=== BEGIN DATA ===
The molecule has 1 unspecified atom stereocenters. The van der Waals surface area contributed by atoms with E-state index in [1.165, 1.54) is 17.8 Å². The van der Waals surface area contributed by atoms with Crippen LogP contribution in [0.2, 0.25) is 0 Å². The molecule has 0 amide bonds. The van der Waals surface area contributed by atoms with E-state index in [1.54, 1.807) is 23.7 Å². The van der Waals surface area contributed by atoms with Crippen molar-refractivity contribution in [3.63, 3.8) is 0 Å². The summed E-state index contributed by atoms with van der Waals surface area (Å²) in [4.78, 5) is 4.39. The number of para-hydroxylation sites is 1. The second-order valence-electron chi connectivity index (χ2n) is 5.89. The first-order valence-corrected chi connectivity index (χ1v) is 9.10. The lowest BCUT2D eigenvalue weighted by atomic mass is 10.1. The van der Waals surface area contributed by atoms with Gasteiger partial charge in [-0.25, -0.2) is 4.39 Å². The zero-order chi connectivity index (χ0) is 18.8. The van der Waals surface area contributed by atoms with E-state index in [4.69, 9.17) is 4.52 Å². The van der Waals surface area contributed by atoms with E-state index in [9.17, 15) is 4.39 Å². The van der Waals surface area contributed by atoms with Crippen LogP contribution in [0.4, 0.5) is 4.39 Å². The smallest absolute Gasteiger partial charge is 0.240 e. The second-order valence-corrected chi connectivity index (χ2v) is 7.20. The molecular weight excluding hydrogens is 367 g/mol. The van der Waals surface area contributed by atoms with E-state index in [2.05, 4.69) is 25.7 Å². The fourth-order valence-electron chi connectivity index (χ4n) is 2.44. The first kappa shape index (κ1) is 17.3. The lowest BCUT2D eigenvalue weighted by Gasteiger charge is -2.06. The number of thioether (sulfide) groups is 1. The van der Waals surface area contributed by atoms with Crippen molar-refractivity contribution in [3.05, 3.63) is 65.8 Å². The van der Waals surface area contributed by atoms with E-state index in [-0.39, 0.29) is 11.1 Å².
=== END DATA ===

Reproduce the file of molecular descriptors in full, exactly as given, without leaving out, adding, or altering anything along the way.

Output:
The molecule has 1 unspecified atom stereocenters. The van der Waals surface area contributed by atoms with E-state index in [1.165, 1.54) is 17.8 Å². The van der Waals surface area contributed by atoms with Crippen LogP contribution in [0.2, 0.25) is 0 Å². The molecule has 0 amide bonds. The van der Waals surface area contributed by atoms with E-state index in [1.54, 1.807) is 23.7 Å². The van der Waals surface area contributed by atoms with Crippen molar-refractivity contribution in [3.63, 3.8) is 0 Å². The summed E-state index contributed by atoms with van der Waals surface area (Å²) in [4.78, 5) is 4.39. The number of para-hydroxylation sites is 1. The second-order valence-electron chi connectivity index (χ2n) is 5.89. The first-order valence-corrected chi connectivity index (χ1v) is 9.10. The lowest BCUT2D eigenvalue weighted by atomic mass is 10.1. The van der Waals surface area contributed by atoms with Gasteiger partial charge in [-0.25, -0.2) is 4.39 Å². The zero-order chi connectivity index (χ0) is 18.8. The van der Waals surface area contributed by atoms with E-state index in [4.69, 9.17) is 4.52 Å². The van der Waals surface area contributed by atoms with E-state index in [9.17, 15) is 4.39 Å². The van der Waals surface area contributed by atoms with Crippen LogP contribution in [0.4, 0.5) is 4.39 Å². The smallest absolute Gasteiger partial charge is 0.240 e. The second-order valence-corrected chi connectivity index (χ2v) is 7.20. The molecular weight excluding hydrogens is 367 g/mol. The van der Waals surface area contributed by atoms with E-state index in [2.05, 4.69) is 25.7 Å². The fourth-order valence-electron chi connectivity index (χ4n) is 2.44. The first kappa shape index (κ1) is 17.3. The lowest BCUT2D eigenvalue weighted by Gasteiger charge is -2.06. The number of thioether (sulfide) groups is 1. The van der Waals surface area contributed by atoms with Crippen molar-refractivity contribution in [3.05, 3.63) is 65.8 Å². The van der Waals surface area contributed by atoms with E-state index in [-0.39, 0.29) is 11.1 Å².